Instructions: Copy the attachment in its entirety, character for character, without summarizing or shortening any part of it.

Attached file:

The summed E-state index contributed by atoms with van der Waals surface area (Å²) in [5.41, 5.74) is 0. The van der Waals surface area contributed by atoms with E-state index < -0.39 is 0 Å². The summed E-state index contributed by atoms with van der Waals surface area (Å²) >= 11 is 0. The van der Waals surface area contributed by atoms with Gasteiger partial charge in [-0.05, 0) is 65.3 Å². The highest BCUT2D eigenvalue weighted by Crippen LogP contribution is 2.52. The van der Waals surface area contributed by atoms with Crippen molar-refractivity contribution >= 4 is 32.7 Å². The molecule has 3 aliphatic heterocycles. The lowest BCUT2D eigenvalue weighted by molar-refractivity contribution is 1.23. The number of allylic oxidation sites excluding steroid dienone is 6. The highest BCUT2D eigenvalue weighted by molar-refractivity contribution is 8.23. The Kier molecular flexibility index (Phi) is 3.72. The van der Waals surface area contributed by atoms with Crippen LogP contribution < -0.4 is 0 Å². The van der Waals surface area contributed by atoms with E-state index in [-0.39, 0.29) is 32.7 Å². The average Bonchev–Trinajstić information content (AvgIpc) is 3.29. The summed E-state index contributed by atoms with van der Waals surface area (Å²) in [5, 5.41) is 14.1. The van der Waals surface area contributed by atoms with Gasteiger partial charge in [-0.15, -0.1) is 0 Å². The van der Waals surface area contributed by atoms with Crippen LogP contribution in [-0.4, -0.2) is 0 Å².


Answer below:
The summed E-state index contributed by atoms with van der Waals surface area (Å²) in [5.41, 5.74) is 0. The van der Waals surface area contributed by atoms with E-state index < -0.39 is 0 Å². The summed E-state index contributed by atoms with van der Waals surface area (Å²) >= 11 is 0. The van der Waals surface area contributed by atoms with Gasteiger partial charge in [-0.05, 0) is 65.3 Å². The highest BCUT2D eigenvalue weighted by Crippen LogP contribution is 2.52. The van der Waals surface area contributed by atoms with Crippen molar-refractivity contribution >= 4 is 32.7 Å². The molecule has 3 aliphatic heterocycles. The lowest BCUT2D eigenvalue weighted by molar-refractivity contribution is 1.23. The number of allylic oxidation sites excluding steroid dienone is 6. The highest BCUT2D eigenvalue weighted by molar-refractivity contribution is 8.23. The Kier molecular flexibility index (Phi) is 3.72. The van der Waals surface area contributed by atoms with Crippen LogP contribution < -0.4 is 0 Å². The van der Waals surface area contributed by atoms with E-state index in [-0.39, 0.29) is 32.7 Å². The average Bonchev–Trinajstić information content (AvgIpc) is 3.29. The summed E-state index contributed by atoms with van der Waals surface area (Å²) in [5, 5.41) is 14.1. The van der Waals surface area contributed by atoms with Gasteiger partial charge in [-0.15, -0.1) is 0 Å². The van der Waals surface area contributed by atoms with Crippen LogP contribution in [-0.4, -0.2) is 0 Å².